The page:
With all the concerns about our water and these findings of contamination in our water sources, why are we still struggling to have good, clean water? It is vital to our very existence. Harsher laws and penalties need to be enacted……here is a piece to read that I found to be very exact to our current concerns. We, as consumers, need to have a greater voice in the passing of rules, regulations & penalties.
Where is the outrage over water quality?
New York Times
September 29, 2009
What good is the nation’s Clean Water Act if polluters have violated it more than half a million times in the last five years alone, if they continue to go unpunished, and if citizens suffer needless harm to themselves and their property?
Concerns over toxins are great enough that Congress and the Environmental Protection Agency regulate more than 100 pollutants through the Clean Water Act and strictly limit 91 chemicals or contaminants in tap water through the Safe Drinking Water Act, reported The New York Times, which recently reviewed water pollution records and came up with a damning report that should be raising alarms from coast to coast. (www.nytimes.com/toxicwaters)
According to the paper’s exhaustive research, “an estimated one in 10 Americans has been exposed to drinking water that contains dangerous chemicals or fails to meet a federal health benchmark in other ways.” The danger is insidious because “most of today’s water pollution has no scent or taste, [and] many people who consume dangerous chemicals do not realize it, even after they become sick, the Times said, citing researchers. “An estimated 19.5 million Americans fall ill each year from drinking water contaminated with parasites, bacteria or viruses,” according to a study that appeared in Reviews of Environmental Contamination and Technology in 2008.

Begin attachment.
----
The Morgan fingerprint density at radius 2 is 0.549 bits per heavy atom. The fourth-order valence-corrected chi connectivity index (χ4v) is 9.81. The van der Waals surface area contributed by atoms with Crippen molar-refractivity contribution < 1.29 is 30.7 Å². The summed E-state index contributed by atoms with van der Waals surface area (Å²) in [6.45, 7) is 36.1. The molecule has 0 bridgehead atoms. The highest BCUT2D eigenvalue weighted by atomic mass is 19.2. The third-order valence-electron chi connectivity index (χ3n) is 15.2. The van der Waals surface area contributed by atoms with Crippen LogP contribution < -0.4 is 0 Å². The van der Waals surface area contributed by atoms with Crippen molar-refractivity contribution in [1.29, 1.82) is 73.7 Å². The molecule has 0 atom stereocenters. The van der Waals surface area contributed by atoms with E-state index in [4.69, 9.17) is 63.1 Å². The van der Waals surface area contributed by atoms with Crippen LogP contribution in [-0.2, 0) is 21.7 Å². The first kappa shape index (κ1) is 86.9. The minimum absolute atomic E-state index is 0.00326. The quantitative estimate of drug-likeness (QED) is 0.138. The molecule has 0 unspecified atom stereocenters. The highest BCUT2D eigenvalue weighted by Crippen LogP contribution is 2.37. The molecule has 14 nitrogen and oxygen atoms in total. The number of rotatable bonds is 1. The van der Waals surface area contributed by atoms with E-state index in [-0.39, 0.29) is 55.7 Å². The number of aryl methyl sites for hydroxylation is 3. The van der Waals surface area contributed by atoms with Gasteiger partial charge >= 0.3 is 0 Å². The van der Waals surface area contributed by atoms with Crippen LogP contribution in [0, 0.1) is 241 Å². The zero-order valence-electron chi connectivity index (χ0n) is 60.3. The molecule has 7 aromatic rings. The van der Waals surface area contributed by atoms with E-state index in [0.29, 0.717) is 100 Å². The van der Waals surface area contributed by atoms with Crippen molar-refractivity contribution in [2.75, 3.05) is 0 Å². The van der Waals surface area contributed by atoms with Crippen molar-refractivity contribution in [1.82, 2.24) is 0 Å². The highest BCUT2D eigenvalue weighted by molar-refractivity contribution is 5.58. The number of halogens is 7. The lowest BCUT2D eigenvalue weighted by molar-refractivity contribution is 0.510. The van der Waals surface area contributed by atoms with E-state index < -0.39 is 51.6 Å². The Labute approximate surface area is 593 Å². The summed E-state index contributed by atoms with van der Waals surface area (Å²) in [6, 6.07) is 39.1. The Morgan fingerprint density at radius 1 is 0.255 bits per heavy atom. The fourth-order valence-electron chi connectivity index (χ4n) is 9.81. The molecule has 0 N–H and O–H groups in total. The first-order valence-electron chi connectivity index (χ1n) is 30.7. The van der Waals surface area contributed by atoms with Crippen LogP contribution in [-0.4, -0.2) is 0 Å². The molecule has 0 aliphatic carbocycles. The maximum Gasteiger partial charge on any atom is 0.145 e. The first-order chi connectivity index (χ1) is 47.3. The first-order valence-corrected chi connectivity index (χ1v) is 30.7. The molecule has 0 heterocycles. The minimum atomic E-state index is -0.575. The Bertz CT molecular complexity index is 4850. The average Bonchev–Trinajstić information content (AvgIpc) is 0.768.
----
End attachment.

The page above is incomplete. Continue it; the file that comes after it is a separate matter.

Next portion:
The scale of the problem is enormous: more than 23 million people received drinking water from municipal systems that violated a health-based standard. Fewer than three percent of Clean Water Act violations resulted in fines or other significant punishments by state officials. To kick the federal agency and states free of this long-standing complacency, EPA administrator Lisa Jackson told the Times that enforcement will be strengthened.
But we wonder how quickly and how powerfully government will rise up to enforce laws that protect the public, given the strained resources and political influence in the picture. Is there a will today to penalize polluters when companies might turn around and fire workers in order to cover the fines?
Who can argue that water quality shouldn’t be a priority, at least as great as global warming and energy independence? We call on the EPA and municipalities throughout the United States to take on a new sense of urgency with respect to water quality. Since many of the pollutants today are invisible to the eye, there are few riveting pictures to galvanize public attention. The dangers are no less, however, and the need for rigorous law enforcement is immediate, or we’ll be sacrificing the health of multiple generations.